THIS DAY IN HISTORY: 28th March 1900 - The War of the Golden Stool, also known as the Yaa Asantewaa War, the last in a series of wars between the British and Asante in the Gold Coast (modern day Ghana), was triggered by the Colonial Governor, Frederick M. Hodgson, demanding to sit on the Golden Stool a sacred symbol of Asante strength and independence, past, present and future.
The Asantehene (king) Otumfuo Nana Prempeh I, had fought a previous war against the British in 1893 and was exiled, first to Sierra Leone, then later to the Seychelles. With Prempeh I banished the British sought to gain move control over the Asante kingdom and it's immense wealth. Hodgson called a meeting of Asante Chiefs on 28th March 1900 at which he said:
"Where is the Golden Stool? I am the representative of the Paramount Power. Why have you relegated me to this ordinary chair? Why did you not take the opportunity of my coming to Kumasi to bring the Golden Stool for me to sit upon?"
Outraged by the disrespect shown to their heritage and sovereignty a council of Asante Chiefs immediately met to discuss how best to oppose the continued imposition of British colonialism and secure the return of the Prempeh I. When the Chiefs could not agree Yaa Asantewaa, observing the weakness in the men, addressed the meeting saying:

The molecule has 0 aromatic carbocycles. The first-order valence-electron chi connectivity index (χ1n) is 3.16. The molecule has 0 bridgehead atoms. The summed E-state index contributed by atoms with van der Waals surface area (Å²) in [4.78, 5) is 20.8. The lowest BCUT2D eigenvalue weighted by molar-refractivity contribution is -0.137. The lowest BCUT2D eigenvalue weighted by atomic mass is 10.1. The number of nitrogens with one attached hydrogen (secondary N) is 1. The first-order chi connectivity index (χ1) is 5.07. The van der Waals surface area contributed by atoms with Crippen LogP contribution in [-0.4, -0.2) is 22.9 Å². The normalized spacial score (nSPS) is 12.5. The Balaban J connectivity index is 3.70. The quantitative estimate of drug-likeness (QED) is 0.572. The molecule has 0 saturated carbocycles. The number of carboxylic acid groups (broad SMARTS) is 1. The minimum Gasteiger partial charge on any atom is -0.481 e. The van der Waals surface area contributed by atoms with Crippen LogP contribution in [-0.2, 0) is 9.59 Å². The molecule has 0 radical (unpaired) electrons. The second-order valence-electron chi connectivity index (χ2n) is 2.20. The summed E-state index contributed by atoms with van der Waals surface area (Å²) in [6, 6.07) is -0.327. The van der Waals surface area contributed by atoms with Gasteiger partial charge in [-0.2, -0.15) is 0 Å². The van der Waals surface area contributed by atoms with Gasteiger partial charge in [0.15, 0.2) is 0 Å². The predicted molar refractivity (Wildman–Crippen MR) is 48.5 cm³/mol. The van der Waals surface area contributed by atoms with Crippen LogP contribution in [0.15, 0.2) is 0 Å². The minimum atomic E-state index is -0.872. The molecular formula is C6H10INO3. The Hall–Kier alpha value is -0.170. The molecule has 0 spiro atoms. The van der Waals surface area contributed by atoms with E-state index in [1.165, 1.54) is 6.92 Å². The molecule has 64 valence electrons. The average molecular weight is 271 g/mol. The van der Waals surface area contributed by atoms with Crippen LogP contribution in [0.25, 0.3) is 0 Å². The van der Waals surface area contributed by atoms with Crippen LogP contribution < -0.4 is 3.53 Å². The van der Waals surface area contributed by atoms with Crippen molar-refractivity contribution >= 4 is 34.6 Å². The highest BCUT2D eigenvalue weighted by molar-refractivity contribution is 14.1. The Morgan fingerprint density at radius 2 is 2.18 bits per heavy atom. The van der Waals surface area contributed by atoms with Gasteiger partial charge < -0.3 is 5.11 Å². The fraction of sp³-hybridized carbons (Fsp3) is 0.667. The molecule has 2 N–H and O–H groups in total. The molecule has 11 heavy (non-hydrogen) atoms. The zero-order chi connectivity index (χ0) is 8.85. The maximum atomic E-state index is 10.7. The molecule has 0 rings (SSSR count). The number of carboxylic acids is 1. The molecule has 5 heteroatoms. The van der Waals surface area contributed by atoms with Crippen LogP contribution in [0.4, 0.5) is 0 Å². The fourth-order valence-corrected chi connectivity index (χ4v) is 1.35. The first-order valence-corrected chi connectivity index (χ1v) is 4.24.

"Now I see that some of you fear to go forward to fight for our king...in the brave days of Osei Tutu, Okomfo Anokye, and Opoku Ware, chiefs would not sit down to see their king to be taken away without firing a shot. No European could have dared speak to chiefs of Asante in the way the governor spoke to you this morning. Is it true that the bravery of Asante is no more? I cannot believe it. It cannot be! I must say this: if you, the men of Asante, will not go forward, then we will. We, the women, will. I shall call upon my fellow women. We will fight! We will fight till the last of us falls in the battlefields."
With this Yaa Asantewaa assumed leadership, and mobilised troops in the sixth and final Asante war against British colonialism. Though the British were eventually able to overcome Yaa Asantewaa's army, annexing the Asante Kingdom to the Gold Coast colony on 1st January 1902, they never gain the sacred Golden stool. Yaa Asantewaa was banished to the Seychelles where she died on 17th October 1921.
The following clip describes the strength, bravery and leadership of Yaa Asantewaa:
"Always bear in mind that people are not fighting for ideas, for the things in anyone's head. They are fighting to win material benefits to live better and in peace, to see their lives go forward, to guarantee the future of their children." Amilcar Cabral